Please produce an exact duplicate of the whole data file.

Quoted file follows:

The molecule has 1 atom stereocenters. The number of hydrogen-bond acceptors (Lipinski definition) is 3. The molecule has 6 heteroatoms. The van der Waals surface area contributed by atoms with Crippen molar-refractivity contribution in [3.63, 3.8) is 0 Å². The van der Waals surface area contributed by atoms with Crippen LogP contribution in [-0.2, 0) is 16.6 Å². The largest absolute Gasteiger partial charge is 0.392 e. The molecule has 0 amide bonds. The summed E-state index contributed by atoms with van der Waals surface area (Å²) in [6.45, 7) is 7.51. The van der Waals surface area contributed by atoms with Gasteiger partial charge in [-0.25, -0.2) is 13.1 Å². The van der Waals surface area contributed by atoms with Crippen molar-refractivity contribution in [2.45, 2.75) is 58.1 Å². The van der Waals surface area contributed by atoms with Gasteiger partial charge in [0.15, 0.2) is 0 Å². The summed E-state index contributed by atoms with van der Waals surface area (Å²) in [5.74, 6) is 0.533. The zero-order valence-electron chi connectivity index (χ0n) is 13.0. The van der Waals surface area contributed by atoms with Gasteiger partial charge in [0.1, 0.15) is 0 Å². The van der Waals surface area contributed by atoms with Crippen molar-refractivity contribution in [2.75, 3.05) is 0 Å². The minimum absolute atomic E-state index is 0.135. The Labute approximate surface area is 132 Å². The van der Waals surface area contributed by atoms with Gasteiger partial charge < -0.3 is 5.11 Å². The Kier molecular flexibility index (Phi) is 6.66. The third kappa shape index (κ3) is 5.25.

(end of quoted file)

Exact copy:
The molecule has 1 atom stereocenters. The number of hydrogen-bond acceptors (Lipinski definition) is 3. The molecule has 6 heteroatoms. The van der Waals surface area contributed by atoms with Crippen molar-refractivity contribution in [3.63, 3.8) is 0 Å². The van der Waals surface area contributed by atoms with Crippen LogP contribution in [-0.2, 0) is 16.6 Å². The largest absolute Gasteiger partial charge is 0.392 e. The molecule has 0 amide bonds. The summed E-state index contributed by atoms with van der Waals surface area (Å²) in [6.45, 7) is 7.51. The van der Waals surface area contributed by atoms with Gasteiger partial charge in [-0.25, -0.2) is 13.1 Å². The van der Waals surface area contributed by atoms with Crippen molar-refractivity contribution in [2.45, 2.75) is 58.1 Å². The van der Waals surface area contributed by atoms with Gasteiger partial charge in [0.15, 0.2) is 0 Å². The summed E-state index contributed by atoms with van der Waals surface area (Å²) in [5.74, 6) is 0.533. The zero-order valence-electron chi connectivity index (χ0n) is 13.0. The van der Waals surface area contributed by atoms with Gasteiger partial charge in [0.1, 0.15) is 0 Å². The van der Waals surface area contributed by atoms with Crippen molar-refractivity contribution in [2.75, 3.05) is 0 Å². The minimum absolute atomic E-state index is 0.135. The Labute approximate surface area is 132 Å². The van der Waals surface area contributed by atoms with Gasteiger partial charge < -0.3 is 5.11 Å². The Kier molecular flexibility index (Phi) is 6.66. The third kappa shape index (κ3) is 5.25.